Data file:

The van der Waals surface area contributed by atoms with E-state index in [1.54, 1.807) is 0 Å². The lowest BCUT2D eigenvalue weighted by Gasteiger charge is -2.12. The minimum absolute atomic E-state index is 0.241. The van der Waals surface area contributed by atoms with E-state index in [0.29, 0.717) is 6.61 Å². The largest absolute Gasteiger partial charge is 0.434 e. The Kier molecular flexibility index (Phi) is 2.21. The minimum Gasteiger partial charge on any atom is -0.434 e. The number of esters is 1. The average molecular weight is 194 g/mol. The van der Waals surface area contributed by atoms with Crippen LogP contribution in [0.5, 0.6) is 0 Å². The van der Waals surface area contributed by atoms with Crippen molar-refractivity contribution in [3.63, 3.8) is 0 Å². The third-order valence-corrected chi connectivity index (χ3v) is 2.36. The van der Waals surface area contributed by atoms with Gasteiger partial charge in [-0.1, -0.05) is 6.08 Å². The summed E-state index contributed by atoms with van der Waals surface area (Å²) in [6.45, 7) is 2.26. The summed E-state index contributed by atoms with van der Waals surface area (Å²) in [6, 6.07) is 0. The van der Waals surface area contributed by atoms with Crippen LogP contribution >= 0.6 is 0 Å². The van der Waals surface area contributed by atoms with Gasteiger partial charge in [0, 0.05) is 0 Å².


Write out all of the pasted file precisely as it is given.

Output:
The van der Waals surface area contributed by atoms with E-state index in [1.54, 1.807) is 0 Å². The lowest BCUT2D eigenvalue weighted by Gasteiger charge is -2.12. The minimum absolute atomic E-state index is 0.241. The van der Waals surface area contributed by atoms with E-state index in [0.29, 0.717) is 6.61 Å². The largest absolute Gasteiger partial charge is 0.434 e. The Kier molecular flexibility index (Phi) is 2.21. The minimum Gasteiger partial charge on any atom is -0.434 e. The number of esters is 1. The average molecular weight is 194 g/mol. The van der Waals surface area contributed by atoms with Crippen LogP contribution in [0.5, 0.6) is 0 Å². The van der Waals surface area contributed by atoms with Crippen molar-refractivity contribution in [3.63, 3.8) is 0 Å². The third-order valence-corrected chi connectivity index (χ3v) is 2.36. The van der Waals surface area contributed by atoms with Gasteiger partial charge in [-0.1, -0.05) is 6.08 Å². The summed E-state index contributed by atoms with van der Waals surface area (Å²) in [6.45, 7) is 2.26. The summed E-state index contributed by atoms with van der Waals surface area (Å²) in [6, 6.07) is 0. The van der Waals surface area contributed by atoms with Crippen LogP contribution >= 0.6 is 0 Å². The van der Waals surface area contributed by atoms with Gasteiger partial charge in [0, 0.05) is 0 Å².